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Discussion Starter #1
I am planning a trip to Inuvik for next Spring and thinking of adding a steering stabilizer. I have not had any luck finding one that is made for this bike, but there is a thread showing how to add one for a 650 with just one extra hole to drill on the mount. That sounded good, but the problem is, the Scott stabilizer wants to sit in between the handle bar mounts, right were I have my GPS, Delorme and my TPMS.

I could move the GPS above the instrument cluster, and the Delorme could go in my pocket (it should probably be there anyways), and the TPMS could be moved anywhere since it is rather small, however having the GPS up front I think would vibrate too much, and it may be too far away to be of much use. Thoughts on that?

Anyways, I was looking at what it would take to install a damper on the Forks instead and came across a picture that looks close to what the V2 has



These types of stabilizers are far less expensive than the Scotts, about 1/5th the price actually, but are they any good, and would it work in this location?
 

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It was me that made the Wee unit fit the V2.

My TPMS is mounted at the front brake master cylinder.

For my GPS I used one of the ball mounts that replace the handlebar mounting bolts, RAM call it a handlebar clamp base.
 

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Discussion Starter #4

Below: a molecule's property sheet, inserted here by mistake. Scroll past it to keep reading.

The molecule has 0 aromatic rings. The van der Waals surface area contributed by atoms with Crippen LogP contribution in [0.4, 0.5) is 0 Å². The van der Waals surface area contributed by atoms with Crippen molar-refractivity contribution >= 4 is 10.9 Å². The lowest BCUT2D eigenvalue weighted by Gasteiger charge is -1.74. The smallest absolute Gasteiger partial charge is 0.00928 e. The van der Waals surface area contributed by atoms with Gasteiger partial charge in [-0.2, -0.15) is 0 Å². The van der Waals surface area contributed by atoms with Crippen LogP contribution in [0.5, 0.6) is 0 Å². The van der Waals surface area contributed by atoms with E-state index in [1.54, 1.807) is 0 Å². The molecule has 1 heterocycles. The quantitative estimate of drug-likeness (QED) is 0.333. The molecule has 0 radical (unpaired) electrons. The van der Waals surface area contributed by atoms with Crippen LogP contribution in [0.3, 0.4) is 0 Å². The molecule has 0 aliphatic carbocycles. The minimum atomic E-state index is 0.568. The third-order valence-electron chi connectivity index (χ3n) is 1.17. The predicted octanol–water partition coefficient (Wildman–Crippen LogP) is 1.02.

It was me that made the Wee unit fit the V2.

My TPMS is mounted at the front brake master cylinder.

For my GPS I used one of the ball mounts that replace the handlebar mounting bolts, RAM call it a handlebar clamp base.
Do you have a picture of your GPS mount? I am having a hard time imagining where you put that.
 

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Discussion Starter #5
My R65LS BMW had a similar stabilizer on it. It's a nice addition to help in countering unwanted input. Too hip!
I kind of like the location of that, underneath and out of the way, as long as it works. Did you ever have to test yours?
 

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That should work. Yes, they work fine on road bikes.

There are two reasons the Scotts is popular, you can adjust it on the fly (I've never adjusted mine) the second reason is that that style of damper has a track record of coming adrift and jamming the steering. The Scott's don't do that.

So, yes it can work, I'd be generous with the lock-tite though and make a point of inspecting it regularly.
 

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Do you have a picture of your GPS mount? I am having a hard time imagining where you put that.
I will have a look and see what I can do.
 

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That exact same steering damper setup is what came factory OEM on my 1988 GSXR1100.
As I have never taken it off I cannot say how effective it is but the 1100 has always been stable unlike the GSXR750 I owned before it.
I have fitted steering dampers of this type to other bikes and their addition is very noticeable. They are usually adjustable but not to the extent of a Scotts damper.
 

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I think it was Rick that said the V2 could not take one and the upside down forks eliminated the need? Or maybe I dreamt that.:confused: